Hjem / Innsikt / Year in Review: Tax Law

Year in Review: Tax Law

The United Kingdom left the European Union with a withdrawal agreement in 2020. Norway is not a member to the EU and not a party to the withdrawal agreement, however Norway and the other EFTA states concluded a separate agreement with the UK which included a transition period under which the UK was treated as if it were a member of the EU and the EEA for tax purposes. Now that we have entered 2021 this agreement has expired and below is a reminder of three important Norwegian tax aspects of Brexit in this way having taken effect.

Application of the exemption method conditional on fulfillment of requirements with regards to ownership fraction and period
The Norwegian rules regarding participation exemption have in general entailed that companies tax resident in Norway investing in companies tax resident in the UK have benefited from participation exemption rules with regards to dividends and capital gains on such shares, and the same has been the case for UK companies investing in Norwegian companies.

After expiry of the transitional agreement this tax exemption is now conditional on the Norwegian investor owning at least 10% of the shares in the UK company, and having owned these shares for at least two years. Since Norway generally applies a 25% withholding tax on dividends paid from a Norwegian company to a foreign shareholder, UK companies investing in Norwegian companies will also be affected by this change although the tax treaty entered between Norway and the UK often reduces the applicable withholding tax rate.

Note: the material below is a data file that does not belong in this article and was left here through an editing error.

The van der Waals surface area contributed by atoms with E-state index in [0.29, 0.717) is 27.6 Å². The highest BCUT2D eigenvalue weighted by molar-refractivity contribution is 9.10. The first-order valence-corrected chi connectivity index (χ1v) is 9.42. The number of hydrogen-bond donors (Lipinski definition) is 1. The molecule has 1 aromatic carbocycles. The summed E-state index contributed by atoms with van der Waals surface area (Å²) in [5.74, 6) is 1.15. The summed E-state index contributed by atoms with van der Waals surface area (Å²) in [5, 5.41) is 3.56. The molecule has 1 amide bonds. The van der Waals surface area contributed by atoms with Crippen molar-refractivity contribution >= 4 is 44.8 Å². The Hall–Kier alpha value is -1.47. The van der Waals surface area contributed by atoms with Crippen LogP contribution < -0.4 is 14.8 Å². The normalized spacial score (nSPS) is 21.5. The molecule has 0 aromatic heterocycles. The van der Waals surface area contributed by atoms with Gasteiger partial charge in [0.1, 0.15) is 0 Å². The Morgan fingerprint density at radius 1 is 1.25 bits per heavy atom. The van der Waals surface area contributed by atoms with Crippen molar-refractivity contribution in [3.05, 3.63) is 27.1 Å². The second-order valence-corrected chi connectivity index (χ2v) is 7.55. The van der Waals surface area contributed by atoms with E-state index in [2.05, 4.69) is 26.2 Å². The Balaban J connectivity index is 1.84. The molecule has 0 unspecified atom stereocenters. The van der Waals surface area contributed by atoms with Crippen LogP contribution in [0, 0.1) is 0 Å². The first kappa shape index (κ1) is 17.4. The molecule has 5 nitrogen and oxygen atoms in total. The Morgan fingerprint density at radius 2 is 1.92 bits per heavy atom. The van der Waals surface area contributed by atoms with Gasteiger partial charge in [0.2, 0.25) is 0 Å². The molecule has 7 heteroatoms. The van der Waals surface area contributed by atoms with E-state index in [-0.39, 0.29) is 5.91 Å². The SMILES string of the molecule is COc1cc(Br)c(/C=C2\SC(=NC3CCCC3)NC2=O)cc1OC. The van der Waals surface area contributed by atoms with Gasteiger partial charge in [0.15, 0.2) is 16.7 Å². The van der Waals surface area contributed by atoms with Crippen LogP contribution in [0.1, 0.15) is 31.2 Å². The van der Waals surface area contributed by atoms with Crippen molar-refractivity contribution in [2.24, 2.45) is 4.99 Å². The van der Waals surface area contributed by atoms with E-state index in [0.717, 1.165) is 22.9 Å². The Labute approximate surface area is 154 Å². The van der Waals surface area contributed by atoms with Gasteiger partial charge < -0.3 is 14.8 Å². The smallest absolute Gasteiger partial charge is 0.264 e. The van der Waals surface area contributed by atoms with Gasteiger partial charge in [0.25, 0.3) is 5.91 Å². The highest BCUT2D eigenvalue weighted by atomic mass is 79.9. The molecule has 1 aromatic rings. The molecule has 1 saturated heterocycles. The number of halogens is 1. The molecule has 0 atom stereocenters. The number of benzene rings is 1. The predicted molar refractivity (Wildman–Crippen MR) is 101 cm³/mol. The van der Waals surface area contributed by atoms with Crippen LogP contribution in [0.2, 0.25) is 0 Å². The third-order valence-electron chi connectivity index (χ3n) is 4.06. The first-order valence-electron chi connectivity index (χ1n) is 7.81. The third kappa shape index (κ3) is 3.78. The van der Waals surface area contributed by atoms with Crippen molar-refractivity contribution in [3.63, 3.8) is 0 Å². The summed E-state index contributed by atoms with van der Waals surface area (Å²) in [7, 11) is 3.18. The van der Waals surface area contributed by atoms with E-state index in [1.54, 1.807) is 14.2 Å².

Application of Norwegian CFC rules
Norwegian rules regarding controlled foreign corporations (CFC) entail taxation of Norwegian participants in Norwegian-controlled companies or establishments domiciled in low-tax countries. The CFC rules are not applicable for companies genuinely established and conducting business in EEA countries. However, these rules will now in principle be applicable for companies established in the UK in cases where the UK may be regarded as a low-tax jurisdiction (defined as 2/3 of the tax that would have been applicable had the company been domiciled in Norway).

Norwegian tonnage tax regulation
The Norwegian tonnage tax regulation includes requirements as to the portion of the fleet that must be registered in the EEA. British-registered vessels registered as part of the fleet will now not be considered part of the EEA share.

This article is part of a series of articles where the different practice groups in SVW will summarize the most important regulatory happenings in Norway in 2020.